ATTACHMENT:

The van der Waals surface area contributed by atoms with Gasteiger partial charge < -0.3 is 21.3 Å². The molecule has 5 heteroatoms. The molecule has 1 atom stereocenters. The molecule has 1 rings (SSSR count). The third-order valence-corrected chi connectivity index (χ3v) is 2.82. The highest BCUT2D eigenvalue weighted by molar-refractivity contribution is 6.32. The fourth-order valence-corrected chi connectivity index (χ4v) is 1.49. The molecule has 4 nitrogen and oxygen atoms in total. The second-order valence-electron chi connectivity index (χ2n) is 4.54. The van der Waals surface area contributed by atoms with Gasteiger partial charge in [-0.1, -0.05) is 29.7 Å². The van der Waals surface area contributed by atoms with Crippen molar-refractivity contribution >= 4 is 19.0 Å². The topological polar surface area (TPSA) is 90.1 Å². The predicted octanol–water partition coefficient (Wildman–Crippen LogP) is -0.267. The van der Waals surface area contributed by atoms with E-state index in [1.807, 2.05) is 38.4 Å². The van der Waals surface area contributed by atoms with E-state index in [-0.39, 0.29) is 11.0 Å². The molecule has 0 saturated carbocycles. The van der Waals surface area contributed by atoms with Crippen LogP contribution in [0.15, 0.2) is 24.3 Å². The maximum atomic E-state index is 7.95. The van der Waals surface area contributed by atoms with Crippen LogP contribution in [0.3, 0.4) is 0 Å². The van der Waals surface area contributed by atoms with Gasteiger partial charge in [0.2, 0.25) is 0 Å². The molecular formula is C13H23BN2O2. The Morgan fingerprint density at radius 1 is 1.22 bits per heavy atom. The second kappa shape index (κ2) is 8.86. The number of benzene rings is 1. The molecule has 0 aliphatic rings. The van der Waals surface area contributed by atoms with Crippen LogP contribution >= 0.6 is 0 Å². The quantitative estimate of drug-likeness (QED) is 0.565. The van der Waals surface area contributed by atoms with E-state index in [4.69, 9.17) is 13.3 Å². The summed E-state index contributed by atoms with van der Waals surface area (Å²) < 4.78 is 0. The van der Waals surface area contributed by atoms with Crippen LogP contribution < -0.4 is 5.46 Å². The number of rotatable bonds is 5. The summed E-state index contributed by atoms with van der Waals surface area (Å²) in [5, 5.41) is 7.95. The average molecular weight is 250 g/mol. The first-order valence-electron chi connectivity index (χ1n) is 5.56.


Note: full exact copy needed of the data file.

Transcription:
The van der Waals surface area contributed by atoms with Gasteiger partial charge < -0.3 is 21.3 Å². The molecule has 5 heteroatoms. The molecule has 1 atom stereocenters. The molecule has 1 rings (SSSR count). The third-order valence-corrected chi connectivity index (χ3v) is 2.82. The highest BCUT2D eigenvalue weighted by molar-refractivity contribution is 6.32. The fourth-order valence-corrected chi connectivity index (χ4v) is 1.49. The molecule has 4 nitrogen and oxygen atoms in total. The second-order valence-electron chi connectivity index (χ2n) is 4.54. The van der Waals surface area contributed by atoms with Gasteiger partial charge in [-0.1, -0.05) is 29.7 Å². The van der Waals surface area contributed by atoms with Crippen molar-refractivity contribution >= 4 is 19.0 Å². The topological polar surface area (TPSA) is 90.1 Å². The predicted octanol–water partition coefficient (Wildman–Crippen LogP) is -0.267. The van der Waals surface area contributed by atoms with E-state index in [1.807, 2.05) is 38.4 Å². The van der Waals surface area contributed by atoms with E-state index in [-0.39, 0.29) is 11.0 Å². The molecule has 0 saturated carbocycles. The van der Waals surface area contributed by atoms with Crippen LogP contribution in [0.15, 0.2) is 24.3 Å². The maximum atomic E-state index is 7.95. The van der Waals surface area contributed by atoms with Crippen LogP contribution in [0.3, 0.4) is 0 Å². The van der Waals surface area contributed by atoms with Gasteiger partial charge in [0.2, 0.25) is 0 Å². The molecular formula is C13H23BN2O2. The Morgan fingerprint density at radius 1 is 1.22 bits per heavy atom. The second kappa shape index (κ2) is 8.86. The number of benzene rings is 1. The molecule has 0 aliphatic rings. The van der Waals surface area contributed by atoms with Crippen LogP contribution >= 0.6 is 0 Å². The quantitative estimate of drug-likeness (QED) is 0.565. The van der Waals surface area contributed by atoms with E-state index in [4.69, 9.17) is 13.3 Å². The summed E-state index contributed by atoms with van der Waals surface area (Å²) < 4.78 is 0. The van der Waals surface area contributed by atoms with Crippen LogP contribution < -0.4 is 5.46 Å². The number of rotatable bonds is 5. The summed E-state index contributed by atoms with van der Waals surface area (Å²) in [5, 5.41) is 7.95. The average molecular weight is 250 g/mol. The first-order valence-electron chi connectivity index (χ1n) is 5.56.